More than a quarter century has passed since I worked with Steve Politi at the Daily Tar Heel. But he has just offered me a reminder of his biting wit and enviable writing skill.
Ladies and gentlemen, I give you the latest example that the world is going nuts.
John Suk sits with shoulders slouched and his head down at the defendant’s table in Courtroom 301, a stuffy wood-paneled space inside the Somerset County judicial complex. The 31-year-old middle school teacher scribbles in a notebook as his reputation is shredded.
The plaintiff’s attorneys in Civil Docket No. L-000629-15 have spent two full days portraying the co-defendant as an inattentive and unqualified lout. He is, they argue, a villain who destroyed the future of a teenager he was supposed to protect.
“He must be held accountable for what he did,” one of the plaintiff’s two attorneys tells jurors during opening arguments.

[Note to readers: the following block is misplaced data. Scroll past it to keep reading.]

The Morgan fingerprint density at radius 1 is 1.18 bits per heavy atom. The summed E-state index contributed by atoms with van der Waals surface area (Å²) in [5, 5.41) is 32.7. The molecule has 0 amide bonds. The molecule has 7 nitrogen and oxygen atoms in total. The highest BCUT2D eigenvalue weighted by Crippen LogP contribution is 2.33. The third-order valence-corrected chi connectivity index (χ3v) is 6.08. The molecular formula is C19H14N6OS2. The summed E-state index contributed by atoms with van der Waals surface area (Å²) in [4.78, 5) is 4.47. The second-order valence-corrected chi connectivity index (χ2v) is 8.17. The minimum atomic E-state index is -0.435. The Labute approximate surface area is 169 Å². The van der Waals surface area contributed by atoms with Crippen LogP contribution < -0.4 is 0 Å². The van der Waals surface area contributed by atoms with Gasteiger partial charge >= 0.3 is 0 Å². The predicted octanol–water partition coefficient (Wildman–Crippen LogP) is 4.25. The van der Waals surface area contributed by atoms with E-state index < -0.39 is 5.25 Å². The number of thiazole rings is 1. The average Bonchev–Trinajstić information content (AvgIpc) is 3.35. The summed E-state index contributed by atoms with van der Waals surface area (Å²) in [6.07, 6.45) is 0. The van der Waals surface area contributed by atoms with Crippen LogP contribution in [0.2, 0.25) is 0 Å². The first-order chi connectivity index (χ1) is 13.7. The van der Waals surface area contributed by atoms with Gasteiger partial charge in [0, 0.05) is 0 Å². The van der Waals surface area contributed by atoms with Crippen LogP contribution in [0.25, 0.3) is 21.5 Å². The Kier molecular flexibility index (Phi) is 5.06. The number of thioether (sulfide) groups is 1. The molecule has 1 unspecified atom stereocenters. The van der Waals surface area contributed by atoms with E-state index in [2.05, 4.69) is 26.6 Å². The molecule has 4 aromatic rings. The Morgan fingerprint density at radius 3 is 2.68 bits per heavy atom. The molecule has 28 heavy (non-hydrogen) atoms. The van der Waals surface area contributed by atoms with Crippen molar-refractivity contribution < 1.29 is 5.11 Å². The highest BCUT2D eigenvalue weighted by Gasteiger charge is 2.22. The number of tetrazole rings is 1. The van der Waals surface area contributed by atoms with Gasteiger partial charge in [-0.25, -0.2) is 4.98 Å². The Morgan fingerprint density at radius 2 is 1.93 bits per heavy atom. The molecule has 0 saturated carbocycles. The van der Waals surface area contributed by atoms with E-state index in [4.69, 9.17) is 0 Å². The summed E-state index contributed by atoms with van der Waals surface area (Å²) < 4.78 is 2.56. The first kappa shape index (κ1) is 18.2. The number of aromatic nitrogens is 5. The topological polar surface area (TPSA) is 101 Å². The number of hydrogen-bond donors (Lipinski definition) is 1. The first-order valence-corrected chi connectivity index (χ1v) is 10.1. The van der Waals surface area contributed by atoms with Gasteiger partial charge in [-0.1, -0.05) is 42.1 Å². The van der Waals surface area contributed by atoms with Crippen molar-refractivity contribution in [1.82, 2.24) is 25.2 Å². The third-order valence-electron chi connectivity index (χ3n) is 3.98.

The attacks intensify when Suk takes the witness stand to defend himself on a split-second decision he made seven years earlier. He is accused of taking a reckless course of action that showed a callous disregard for another person’s safety.
He sounds like an awful person. Then you remember what Suk did to end up here.
He instructed a player he was coaching during a junior varsity baseball game to slide.
Not into an active volcano.
Not into a shark tank.
Into third base.
Yep. Steve reaches an interesting conclusion:
So, yes, I have found the intersection of our overly litigious society and our out-of-control youth sports culture. As Suk sits there, scribbling away, I am consumed with a sickening thought: If this JV baseball coach is found liable for telling a player to slide, there’s nothing to stop the dominoes from falling everywhere around us.
In short: We’re all f—ed.